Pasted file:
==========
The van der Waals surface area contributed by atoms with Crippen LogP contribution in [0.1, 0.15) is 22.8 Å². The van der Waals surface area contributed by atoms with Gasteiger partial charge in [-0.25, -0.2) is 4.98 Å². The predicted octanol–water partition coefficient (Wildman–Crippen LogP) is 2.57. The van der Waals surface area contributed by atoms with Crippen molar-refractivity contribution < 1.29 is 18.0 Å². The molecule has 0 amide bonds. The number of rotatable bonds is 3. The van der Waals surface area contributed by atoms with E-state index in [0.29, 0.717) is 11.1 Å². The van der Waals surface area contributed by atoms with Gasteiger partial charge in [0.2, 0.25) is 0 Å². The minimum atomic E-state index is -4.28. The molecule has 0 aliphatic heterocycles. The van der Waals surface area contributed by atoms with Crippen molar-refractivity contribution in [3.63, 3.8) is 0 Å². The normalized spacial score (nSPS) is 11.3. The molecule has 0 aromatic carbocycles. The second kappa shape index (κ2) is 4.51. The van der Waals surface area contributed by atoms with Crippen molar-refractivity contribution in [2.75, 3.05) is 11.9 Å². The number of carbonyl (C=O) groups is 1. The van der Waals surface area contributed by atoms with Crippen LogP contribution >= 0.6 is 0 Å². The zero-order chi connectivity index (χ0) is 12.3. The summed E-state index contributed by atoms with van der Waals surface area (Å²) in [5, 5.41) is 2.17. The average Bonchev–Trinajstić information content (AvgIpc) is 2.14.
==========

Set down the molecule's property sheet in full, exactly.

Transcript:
The van der Waals surface area contributed by atoms with Crippen LogP contribution in [0.1, 0.15) is 22.8 Å². The van der Waals surface area contributed by atoms with Gasteiger partial charge in [-0.25, -0.2) is 4.98 Å². The predicted octanol–water partition coefficient (Wildman–Crippen LogP) is 2.57. The van der Waals surface area contributed by atoms with Crippen molar-refractivity contribution < 1.29 is 18.0 Å². The molecule has 0 amide bonds. The number of rotatable bonds is 3. The van der Waals surface area contributed by atoms with E-state index in [0.29, 0.717) is 11.1 Å². The van der Waals surface area contributed by atoms with Gasteiger partial charge in [0.2, 0.25) is 0 Å². The minimum atomic E-state index is -4.28. The molecule has 0 aliphatic heterocycles. The van der Waals surface area contributed by atoms with Crippen molar-refractivity contribution in [3.63, 3.8) is 0 Å². The normalized spacial score (nSPS) is 11.3. The molecule has 0 aromatic carbocycles. The second kappa shape index (κ2) is 4.51. The van der Waals surface area contributed by atoms with Crippen molar-refractivity contribution in [2.75, 3.05) is 11.9 Å². The number of carbonyl (C=O) groups is 1. The van der Waals surface area contributed by atoms with Crippen LogP contribution >= 0.6 is 0 Å². The zero-order chi connectivity index (χ0) is 12.3. The summed E-state index contributed by atoms with van der Waals surface area (Å²) in [5, 5.41) is 2.17. The average Bonchev–Trinajstić information content (AvgIpc) is 2.14.